As you might imagine, giving the handlebar a good shove introduces an abrupt force to the front tire. That’s why you want to limit using the quick turning technique when traction is limited, such as on wet or contaminated pavement. A quick turn uses more traction at the beginning of the turn, but uses less at the apex and exit. Even though more traction is used when turning quickly, good tires in dry conditions have more than enough grip to handle the extra force.
To minimize the risk of tucking the front tire, you must get most of your braking done and start easing off the brakes before you introduce forceful handlebar inputs. However, it is beneficial to maintain some front brake force as you countersteer, which compresses the front suspension and loads the front tire for more rapid turning response. Ideally, you would release the brakes a split-moment after you press on the handlebars.
I’m talking about releasing the brakes almost immediately after initiating lean. If you want to maintain braking pressure longer (trailbraking), then you’re better off not turning in quickly. To manage traction while trailbraking your turn-in must be gradual, because you’re combining both turning forces and brake forces.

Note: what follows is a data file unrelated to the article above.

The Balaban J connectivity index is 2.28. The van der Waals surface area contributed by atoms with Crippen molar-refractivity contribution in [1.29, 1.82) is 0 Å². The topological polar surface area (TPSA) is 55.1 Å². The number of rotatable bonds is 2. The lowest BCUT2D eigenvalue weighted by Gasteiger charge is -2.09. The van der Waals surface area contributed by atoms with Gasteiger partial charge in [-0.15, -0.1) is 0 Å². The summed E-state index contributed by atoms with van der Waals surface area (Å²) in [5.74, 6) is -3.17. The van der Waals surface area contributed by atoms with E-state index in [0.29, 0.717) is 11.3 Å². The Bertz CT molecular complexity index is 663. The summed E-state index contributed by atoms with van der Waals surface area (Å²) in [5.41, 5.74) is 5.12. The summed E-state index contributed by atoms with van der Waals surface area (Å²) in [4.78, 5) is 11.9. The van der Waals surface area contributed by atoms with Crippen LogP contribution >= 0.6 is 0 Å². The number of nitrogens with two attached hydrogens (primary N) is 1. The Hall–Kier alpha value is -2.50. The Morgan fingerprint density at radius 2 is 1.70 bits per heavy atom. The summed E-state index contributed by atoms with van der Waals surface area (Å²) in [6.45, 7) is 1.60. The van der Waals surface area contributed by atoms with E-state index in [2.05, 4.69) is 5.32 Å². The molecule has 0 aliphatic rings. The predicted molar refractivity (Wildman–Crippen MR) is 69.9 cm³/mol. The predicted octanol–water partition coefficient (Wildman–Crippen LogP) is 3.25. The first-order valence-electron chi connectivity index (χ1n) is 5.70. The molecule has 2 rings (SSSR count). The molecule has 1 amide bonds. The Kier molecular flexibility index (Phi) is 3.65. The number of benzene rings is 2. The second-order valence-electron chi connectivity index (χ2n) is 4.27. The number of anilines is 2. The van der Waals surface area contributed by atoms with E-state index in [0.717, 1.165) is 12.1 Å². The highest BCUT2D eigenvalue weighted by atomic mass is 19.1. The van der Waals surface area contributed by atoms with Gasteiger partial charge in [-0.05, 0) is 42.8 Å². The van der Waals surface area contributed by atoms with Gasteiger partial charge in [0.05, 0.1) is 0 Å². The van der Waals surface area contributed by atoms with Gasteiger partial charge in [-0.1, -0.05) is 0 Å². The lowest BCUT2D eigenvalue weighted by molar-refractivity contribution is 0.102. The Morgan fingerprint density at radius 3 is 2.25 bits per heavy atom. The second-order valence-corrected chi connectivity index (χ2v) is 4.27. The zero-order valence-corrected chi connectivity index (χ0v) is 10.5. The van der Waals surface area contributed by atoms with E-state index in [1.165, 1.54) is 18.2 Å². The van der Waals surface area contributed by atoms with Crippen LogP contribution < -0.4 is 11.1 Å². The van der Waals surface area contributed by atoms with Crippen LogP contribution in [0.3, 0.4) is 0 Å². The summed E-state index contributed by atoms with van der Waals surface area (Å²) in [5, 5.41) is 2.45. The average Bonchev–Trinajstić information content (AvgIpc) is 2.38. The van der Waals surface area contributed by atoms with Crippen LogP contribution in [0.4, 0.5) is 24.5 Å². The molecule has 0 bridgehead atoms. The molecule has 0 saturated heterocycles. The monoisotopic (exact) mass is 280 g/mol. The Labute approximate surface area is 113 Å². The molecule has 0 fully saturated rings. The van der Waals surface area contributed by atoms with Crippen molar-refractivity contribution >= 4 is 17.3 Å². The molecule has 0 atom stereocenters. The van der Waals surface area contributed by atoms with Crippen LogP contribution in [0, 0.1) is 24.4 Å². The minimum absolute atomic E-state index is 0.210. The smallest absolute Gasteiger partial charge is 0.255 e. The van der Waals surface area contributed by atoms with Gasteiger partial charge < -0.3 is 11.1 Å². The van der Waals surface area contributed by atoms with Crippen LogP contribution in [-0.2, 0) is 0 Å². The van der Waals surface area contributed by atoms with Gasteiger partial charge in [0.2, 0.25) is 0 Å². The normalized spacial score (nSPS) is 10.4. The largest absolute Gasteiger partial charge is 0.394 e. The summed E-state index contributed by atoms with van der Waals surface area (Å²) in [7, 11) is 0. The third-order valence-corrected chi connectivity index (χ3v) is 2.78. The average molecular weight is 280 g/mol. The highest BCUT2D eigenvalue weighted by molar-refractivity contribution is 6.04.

Timing & Intensity

A well-timed quick turn should result in a single handlebar input that establishes necessary lean angle and allows immediate throttle application (very gradual at first).
Turning in too hard and/or too early could result in the motorcycle hitting the inside of the curve. To prevent this, you will need to delay turn-in from where you would begin to turn for a slow turn-in. To fine-tune how rapidly the bike turns in, you can also reduce how hard you press on the handlebars. The harder you press, the more rapidly the bike will fall into the lean.

Practice the quick turn technique in a parking lot. And then apply it on your next ride.
Practice the quick turn technique in a parking lot. And then apply it on your next ride.

NOW is the Time!

I don’t care if you ride a GSXR on the racetrack or a Harley on the street, you must master the quick turn technique NOW. Being able to use immediate, authoritative handlebar pressure gives you a MUCH better chance of surviving a too fast corner entry. Learning the quick turning technique will allow you to get the bike turned early and efficiently and minimize the chance that you will panic and grab the brakes or run wide into the oncoming lane or off the pavement. Don’t delay! This just might happen on your very next ride!
Learning to turn quickly isn’t difficult, but it does require excellent countersteering skills and precise timing. Turning quicker also requires more forceful handlebar pressure and the trust that the tires will stick under the stress of more forceful handlebar inputs. Practice is what will convince your mind and muscles of the power of the quick turn. Do it!

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6 Replies to “The Power of the Quick Turn”

  1. Ken, talking about Quick Turn hits the spot. Just wrote down my thoughts, feel free to correct or add to it:
    Reference points –> Quick Turn –> early on the throttle